National Research Center for Parents with Disabilities

Blog de la comunidad

¡Bienvenidos a nuestro blog de la comunidad!

Cada trimestre, seleccionaremos una historia compartida por padres con discapacidades para presentarla aquí, en nuestro blog de la comunidad. Para más detalles, vea nuestra convocatoria de presentaciones.

Como primera publicación en el blog, nos complace presentar dos relatos de padres con discapacidades.


A photo of Lynne McCormick

Just Ask, by Lynne McCormick

I am a person with multiple disabilities. I’m also a mom, a wife, and a preschool teacher.  First and foremost, I was born with hydrocephalus. The right hemisphere to my brain is filled with fluid. There is no gray matter. This condition leads to cerebral palsy. I have limited use of my right hand. I have almost no use of my left. My final disability is the worst. I have epilepsy. The last one gives me no independence. 

My Pain Made Me Multidimensional, by Valerie Ivy

My husband resents me. He, (Charles), won’t admit it because only a “bad” person would resent their partner for being disabled. Charles is pretty good at knowing what CC, “Cutout Charles,” should feel. So while CC “definitively does not resent me,” he does think me a hypochondriac, as does Charles. I fear my son is heading there too. Okay, I did use Dr. Google - just a smidge - because I’m still “infected,” despite finishing my antibiotic ration. But don’t worry; I realized I will die of cancer within 48 hours roughly six years ago. This is when exhaustion, pain, depression, brain fog, skin tenderness, anxiety, diarrhea and vomiting, (yes, usually at the same damn time) debilitating nerve pain and general all-over body annoyances, became my pain, no longer orphaned.

An image showing a quotation from Alicia Torres. It says, "So, how do a high-risk, almost deafblind mother and her potentially COVID-19-infected young daughter maintain social distance in a small one-bathroom bungalow? Prayer, high-powered hearing aids, clear communication, and respect,” and has a picture of Alicia Torres next to the quotation.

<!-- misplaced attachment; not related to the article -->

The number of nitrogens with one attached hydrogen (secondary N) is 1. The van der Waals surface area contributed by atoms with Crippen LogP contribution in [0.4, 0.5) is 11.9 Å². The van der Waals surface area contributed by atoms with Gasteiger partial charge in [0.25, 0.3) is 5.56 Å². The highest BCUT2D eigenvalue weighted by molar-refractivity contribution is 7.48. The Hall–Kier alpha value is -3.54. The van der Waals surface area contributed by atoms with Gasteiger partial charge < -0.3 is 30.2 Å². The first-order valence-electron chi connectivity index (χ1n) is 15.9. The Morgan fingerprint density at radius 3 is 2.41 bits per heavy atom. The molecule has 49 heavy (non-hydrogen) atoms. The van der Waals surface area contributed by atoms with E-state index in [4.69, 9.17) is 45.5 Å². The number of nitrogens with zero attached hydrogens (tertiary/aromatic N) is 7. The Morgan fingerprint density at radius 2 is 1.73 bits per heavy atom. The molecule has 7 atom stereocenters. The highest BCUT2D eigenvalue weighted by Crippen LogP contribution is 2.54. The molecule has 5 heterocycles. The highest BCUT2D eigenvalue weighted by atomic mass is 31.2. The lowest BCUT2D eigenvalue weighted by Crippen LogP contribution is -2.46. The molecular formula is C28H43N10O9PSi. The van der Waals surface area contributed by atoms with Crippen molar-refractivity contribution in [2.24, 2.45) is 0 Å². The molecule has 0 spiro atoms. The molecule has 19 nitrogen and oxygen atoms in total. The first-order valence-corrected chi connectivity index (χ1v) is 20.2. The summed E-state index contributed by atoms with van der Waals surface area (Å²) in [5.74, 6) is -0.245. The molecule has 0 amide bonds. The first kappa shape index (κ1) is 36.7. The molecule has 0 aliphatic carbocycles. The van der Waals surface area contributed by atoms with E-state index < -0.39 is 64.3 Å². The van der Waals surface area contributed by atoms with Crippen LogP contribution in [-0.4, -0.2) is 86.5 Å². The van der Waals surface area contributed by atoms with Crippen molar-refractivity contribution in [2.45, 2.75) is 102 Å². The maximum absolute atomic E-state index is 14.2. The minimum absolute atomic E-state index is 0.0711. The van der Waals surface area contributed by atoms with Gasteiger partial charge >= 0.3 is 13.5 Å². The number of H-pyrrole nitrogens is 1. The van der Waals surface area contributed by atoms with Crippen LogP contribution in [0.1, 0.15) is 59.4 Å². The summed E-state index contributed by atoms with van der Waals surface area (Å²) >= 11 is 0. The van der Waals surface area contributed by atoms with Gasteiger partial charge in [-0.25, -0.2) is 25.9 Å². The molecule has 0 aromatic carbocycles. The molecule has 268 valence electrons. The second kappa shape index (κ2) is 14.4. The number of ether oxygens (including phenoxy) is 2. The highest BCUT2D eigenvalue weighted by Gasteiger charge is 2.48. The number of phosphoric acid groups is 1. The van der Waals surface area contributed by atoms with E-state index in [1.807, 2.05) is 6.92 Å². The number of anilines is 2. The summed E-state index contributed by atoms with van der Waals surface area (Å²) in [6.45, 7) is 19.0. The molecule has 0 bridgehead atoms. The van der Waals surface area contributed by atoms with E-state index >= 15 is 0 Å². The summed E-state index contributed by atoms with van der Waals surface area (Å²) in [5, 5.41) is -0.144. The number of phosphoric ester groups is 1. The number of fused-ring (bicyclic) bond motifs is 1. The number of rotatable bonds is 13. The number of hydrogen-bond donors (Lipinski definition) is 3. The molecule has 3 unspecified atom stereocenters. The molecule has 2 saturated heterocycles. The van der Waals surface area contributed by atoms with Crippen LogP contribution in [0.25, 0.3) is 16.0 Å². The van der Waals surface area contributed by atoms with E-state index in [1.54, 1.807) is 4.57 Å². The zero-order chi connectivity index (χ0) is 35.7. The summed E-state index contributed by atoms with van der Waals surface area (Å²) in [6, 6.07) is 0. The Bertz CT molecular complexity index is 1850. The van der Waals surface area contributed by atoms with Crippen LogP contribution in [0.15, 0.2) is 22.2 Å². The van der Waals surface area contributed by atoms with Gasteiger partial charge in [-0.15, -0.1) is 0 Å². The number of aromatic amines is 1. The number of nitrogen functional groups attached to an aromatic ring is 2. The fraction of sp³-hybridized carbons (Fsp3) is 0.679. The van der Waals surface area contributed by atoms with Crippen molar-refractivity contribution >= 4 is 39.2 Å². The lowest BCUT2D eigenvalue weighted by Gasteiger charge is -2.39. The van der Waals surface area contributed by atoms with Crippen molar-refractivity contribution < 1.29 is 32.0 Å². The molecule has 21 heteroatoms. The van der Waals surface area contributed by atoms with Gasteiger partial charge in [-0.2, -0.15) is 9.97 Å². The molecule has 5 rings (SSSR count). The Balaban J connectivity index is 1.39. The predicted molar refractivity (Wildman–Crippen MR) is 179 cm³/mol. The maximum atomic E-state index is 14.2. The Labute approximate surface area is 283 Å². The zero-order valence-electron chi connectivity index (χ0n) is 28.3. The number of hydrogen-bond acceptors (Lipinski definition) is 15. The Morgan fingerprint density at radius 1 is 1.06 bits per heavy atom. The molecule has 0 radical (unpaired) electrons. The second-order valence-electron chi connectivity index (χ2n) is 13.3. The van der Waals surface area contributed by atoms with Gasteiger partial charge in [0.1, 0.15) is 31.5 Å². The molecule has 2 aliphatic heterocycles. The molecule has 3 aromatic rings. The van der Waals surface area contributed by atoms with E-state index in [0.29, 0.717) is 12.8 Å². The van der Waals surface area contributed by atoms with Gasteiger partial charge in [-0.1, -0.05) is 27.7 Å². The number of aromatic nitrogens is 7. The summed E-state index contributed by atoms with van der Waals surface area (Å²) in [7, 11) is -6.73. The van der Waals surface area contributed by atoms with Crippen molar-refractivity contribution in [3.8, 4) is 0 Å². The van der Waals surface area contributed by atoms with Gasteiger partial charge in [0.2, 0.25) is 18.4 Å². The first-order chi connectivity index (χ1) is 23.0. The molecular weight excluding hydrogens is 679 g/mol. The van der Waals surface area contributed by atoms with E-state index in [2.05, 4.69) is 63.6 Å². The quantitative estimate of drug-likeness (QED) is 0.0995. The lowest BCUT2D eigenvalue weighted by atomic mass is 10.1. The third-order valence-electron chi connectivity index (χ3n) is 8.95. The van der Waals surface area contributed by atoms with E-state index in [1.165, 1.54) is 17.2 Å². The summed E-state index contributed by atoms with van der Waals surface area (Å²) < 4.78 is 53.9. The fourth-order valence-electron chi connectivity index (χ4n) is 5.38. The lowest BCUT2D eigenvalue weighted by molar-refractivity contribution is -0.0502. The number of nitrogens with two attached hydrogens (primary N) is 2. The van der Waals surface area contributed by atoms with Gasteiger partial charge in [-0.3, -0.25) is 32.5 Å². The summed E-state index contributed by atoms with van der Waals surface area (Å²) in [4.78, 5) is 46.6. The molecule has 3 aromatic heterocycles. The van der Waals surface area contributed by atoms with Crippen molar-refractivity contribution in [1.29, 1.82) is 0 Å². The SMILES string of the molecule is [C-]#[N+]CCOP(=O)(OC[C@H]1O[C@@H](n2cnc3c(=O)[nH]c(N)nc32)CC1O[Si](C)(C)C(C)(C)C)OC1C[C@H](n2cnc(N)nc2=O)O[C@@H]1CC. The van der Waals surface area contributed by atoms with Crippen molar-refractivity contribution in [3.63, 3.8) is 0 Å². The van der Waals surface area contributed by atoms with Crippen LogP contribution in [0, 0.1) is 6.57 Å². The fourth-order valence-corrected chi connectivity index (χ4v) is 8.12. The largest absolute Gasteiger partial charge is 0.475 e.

Life Is Not a Bowl of Cherries—It’s Empty

by Alicia Ann Torres

At the beginning of the COVID-19 pandemic, I received a phone call from my panicked brother. He said, “Get someone to help you go to the store and get food now. California is going to go on lockdown.” Bewildered and naive about the severity of the situation, I reminded my little brother that I shopped online. Once California initiated the shelter-in-place order, it was virtually impossible to get a grocery delivery online. My screen was flooded with messages about unavailable delivery dates. I tried four different companies, but none of them came through. Empty shelves and panic-buying crowds push people with physical limitations further into isolation. Although, a free social-media site, allows neighbors to offer shopping services or run errands for high-risk people, I don’t feel comfortable using it. Living alone is something I don’t publicize for safety reasons. Moreover, my relationships with my neighbors are temporary, and I don’t feel right exchanging money with them right now.

I Like Being a Mom with a Disability

In this video, Jessica Salmond, a mother with an intellectual disability, describes the ways she supports her children as a parent and activist. From the video: "And I like being a mom with a disability because I’m able to help my children with their disabilities. So, I’m able to be at their IEP meetings and understand what the IEP is about, be able to suggest different programs or different organizations. I’m also able to speak out on behalf of their disabilities and tell people what their limits are, what they can do. I also sit on disability boards to speak out on mental health and people with disabilities and children with disabilities."

A close up shot of a woman smiling brightly at the camera. She has brown skin and short straight black hair. She is wearing silver hoops and burgundy glasses. She seems happy in the photo.